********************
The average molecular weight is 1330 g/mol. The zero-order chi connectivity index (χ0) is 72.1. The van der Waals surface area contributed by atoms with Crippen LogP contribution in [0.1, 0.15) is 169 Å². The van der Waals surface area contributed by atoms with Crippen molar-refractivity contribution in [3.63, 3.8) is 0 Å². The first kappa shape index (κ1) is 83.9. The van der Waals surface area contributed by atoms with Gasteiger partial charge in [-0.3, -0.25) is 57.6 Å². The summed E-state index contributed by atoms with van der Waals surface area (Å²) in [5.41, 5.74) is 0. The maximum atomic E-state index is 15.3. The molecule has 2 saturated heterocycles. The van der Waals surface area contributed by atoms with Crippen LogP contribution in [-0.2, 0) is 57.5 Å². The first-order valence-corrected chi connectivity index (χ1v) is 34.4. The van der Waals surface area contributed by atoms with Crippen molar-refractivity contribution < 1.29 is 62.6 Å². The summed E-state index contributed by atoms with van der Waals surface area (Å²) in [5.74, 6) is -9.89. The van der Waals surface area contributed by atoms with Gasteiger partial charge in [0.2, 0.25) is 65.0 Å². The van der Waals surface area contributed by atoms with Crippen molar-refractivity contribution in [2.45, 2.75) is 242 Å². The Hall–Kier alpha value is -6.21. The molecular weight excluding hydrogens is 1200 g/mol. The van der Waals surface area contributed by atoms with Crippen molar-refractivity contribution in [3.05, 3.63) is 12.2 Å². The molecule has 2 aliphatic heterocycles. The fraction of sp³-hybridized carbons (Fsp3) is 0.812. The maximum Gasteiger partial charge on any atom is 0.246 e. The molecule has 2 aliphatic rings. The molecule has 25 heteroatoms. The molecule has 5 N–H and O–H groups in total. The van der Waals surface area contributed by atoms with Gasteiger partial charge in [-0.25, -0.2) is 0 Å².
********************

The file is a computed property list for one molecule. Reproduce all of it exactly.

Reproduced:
The average molecular weight is 1330 g/mol. The zero-order chi connectivity index (χ0) is 72.1. The van der Waals surface area contributed by atoms with Crippen LogP contribution in [0.1, 0.15) is 169 Å². The van der Waals surface area contributed by atoms with Crippen molar-refractivity contribution in [3.63, 3.8) is 0 Å². The first kappa shape index (κ1) is 83.9. The van der Waals surface area contributed by atoms with Gasteiger partial charge in [-0.3, -0.25) is 57.6 Å². The summed E-state index contributed by atoms with van der Waals surface area (Å²) in [5.41, 5.74) is 0. The maximum atomic E-state index is 15.3. The molecule has 2 saturated heterocycles. The van der Waals surface area contributed by atoms with Crippen LogP contribution in [-0.2, 0) is 57.5 Å². The first-order valence-corrected chi connectivity index (χ1v) is 34.4. The van der Waals surface area contributed by atoms with Crippen molar-refractivity contribution < 1.29 is 62.6 Å². The summed E-state index contributed by atoms with van der Waals surface area (Å²) in [5.74, 6) is -9.89. The van der Waals surface area contributed by atoms with Gasteiger partial charge in [0.2, 0.25) is 65.0 Å². The van der Waals surface area contributed by atoms with Crippen molar-refractivity contribution in [2.45, 2.75) is 242 Å². The Hall–Kier alpha value is -6.21. The molecular weight excluding hydrogens is 1200 g/mol. The van der Waals surface area contributed by atoms with Crippen molar-refractivity contribution in [3.05, 3.63) is 12.2 Å². The molecule has 2 aliphatic heterocycles. The fraction of sp³-hybridized carbons (Fsp3) is 0.812. The maximum Gasteiger partial charge on any atom is 0.246 e. The molecule has 2 aliphatic rings. The molecule has 25 heteroatoms. The molecule has 5 N–H and O–H groups in total. The van der Waals surface area contributed by atoms with Gasteiger partial charge in [-0.25, -0.2) is 0 Å².